November 30 2022
Today, Wednesday November 30
The Suffering Savior
“My God, My God, why have You forsaken Me? Why are You so far from helping Me, And from the words of My groaning? O My God, I cry in the daytime, but You do not hear; And in the night season, and am not silent. But You are holy, Enthroned in the praises of Israel. Our fathers trusted in You; They trusted, and You delivered them. They cried to You, and were delivered; They trusted in You, and were not ashamed.
But I am a worm, and no man; A reproach of men, and despised by the people. All those who see Me ridicule Me; They shoot out the lip, they shake the head, saying, "He trusted in the LORD, let Him rescue Him; Let Him deliver Him, since He delights in Him!" But You are He who took Me out of the womb; You made Me trust while on My mother's breasts. I was cast upon You from birth. From My mother's womb You have been My God. Be not far from Me, For trouble is near; For there is none to help.”
There is no chapter in the whole Bible that gives us a picture of the suffering of the Lord Jesus Christ on the Cross like Psalm 22. I don’t think we can ever in our finite minds fully comprehend and understand the suffering that Christ endured while on the Cross. This chapter helps us to get a glimpse of the physical, mental, emotional, and spiritual agony of Christ during the six hours that He hung on the cross. And this chapter was written by King David one-thousand years before Christ was even born.
David is the author, but we have a difficult time finding an occasion in his life that would call forth this kind of psalm. According to the record, the Lord never deserted him in his hour of need but always provided friends to help him and deliverance from his enemies. The intense suffering described here isn't that of a sick man in bed or a soldier in battle. It's the description of a criminal being executed!
Numerous quotations from the psalm in the four Gospels, as well as Hebrews 2:10-12, indicate that this is a Messianic psalm. We may not know how this psalm related to the author's personal experience, but we do know that David was a prophet (Acts 2:30), and in this psalm he wrote about the death and resurrection of Jesus Christ. The first part (vv. 1-21) focuses on prayer and suffering and takes us to the cross, while the second part (vv. 22-31) announces the resurrection and expresses praise to the glory of God.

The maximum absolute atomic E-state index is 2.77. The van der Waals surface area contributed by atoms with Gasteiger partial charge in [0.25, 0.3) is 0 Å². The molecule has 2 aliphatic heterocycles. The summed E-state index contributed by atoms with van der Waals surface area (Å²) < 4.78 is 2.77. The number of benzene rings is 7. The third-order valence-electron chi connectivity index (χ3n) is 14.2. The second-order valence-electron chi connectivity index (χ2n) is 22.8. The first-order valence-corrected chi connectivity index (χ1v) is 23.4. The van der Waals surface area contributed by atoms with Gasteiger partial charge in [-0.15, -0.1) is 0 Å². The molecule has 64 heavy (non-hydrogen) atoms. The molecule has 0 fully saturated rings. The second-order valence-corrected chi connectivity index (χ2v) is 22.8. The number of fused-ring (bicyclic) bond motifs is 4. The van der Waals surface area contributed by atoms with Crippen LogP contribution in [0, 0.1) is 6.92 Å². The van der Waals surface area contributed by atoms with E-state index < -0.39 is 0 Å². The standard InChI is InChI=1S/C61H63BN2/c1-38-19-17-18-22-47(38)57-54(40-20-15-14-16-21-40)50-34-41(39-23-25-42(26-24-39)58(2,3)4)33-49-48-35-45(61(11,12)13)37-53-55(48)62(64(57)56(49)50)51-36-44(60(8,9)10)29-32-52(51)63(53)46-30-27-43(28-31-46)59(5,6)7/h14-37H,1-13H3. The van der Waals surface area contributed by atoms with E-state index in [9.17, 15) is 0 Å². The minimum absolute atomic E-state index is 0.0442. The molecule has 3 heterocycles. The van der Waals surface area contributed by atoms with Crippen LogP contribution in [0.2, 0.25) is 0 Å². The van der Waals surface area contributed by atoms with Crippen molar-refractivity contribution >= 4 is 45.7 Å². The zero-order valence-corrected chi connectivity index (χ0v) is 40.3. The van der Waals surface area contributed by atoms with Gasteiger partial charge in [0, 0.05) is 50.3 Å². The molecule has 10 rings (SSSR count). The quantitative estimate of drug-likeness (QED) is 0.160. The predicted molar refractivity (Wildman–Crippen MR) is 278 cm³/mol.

An understanding of Messiah's suffering and glory is basic to grasping the message of the Bible (Luke 24:25-27; 1 Peter 1:11). The opening words of the psalm immediately transport us to Calvary, for Jesus quoted them at the close of a three-hour period of darkness (vv. 1-2; Matt. 27:45-46; Mark 15:34). "I am not alone," Jesus had told His disciples, "because the Father is with me" (John 16:32), and yet He cried out that the Lord had forsaken Him. When He spoke these words, He had been engaged in a mysterious transaction with the Father, dying for the sins of the world (1 John 2:2; 4:14).
On the cross, Jesus was "made sin for us who knew no sin" (2 Cor. 5:21) and made "a curse" (Gal. 3:13) for us. In some inexplicable way He experienced what condemned lost sinners experience "away from the presence of the Lord" (2 Thess. 1:9; Matthew 25:41). I personally believe, that in a way that only God really knows, Jesus suffered an eternity in hell, separated from God during those last three hours of darkness from noon to 3pm on the Cross.
This cry to “My God” was both in the “daytime and in the night season”. Remember Jesus was crucified around 9am in the morning when the sun was brightly shining. Then at noon, the Gospel of Matthew records: “Now from the sixth hour until the ninth hour there was darkness over all the land. And about the ninth hour Jesus cried out with a loud voice, saying, "Eli, Eli, lama sabachthani?" that is, "My God, My God, why have You forsaken Me?" (Matthew 27:45-46).
My friend, have you ever trusted Jesus to be your Lord and Savior? If not, why not right now take the time to invite Him into your heart and life!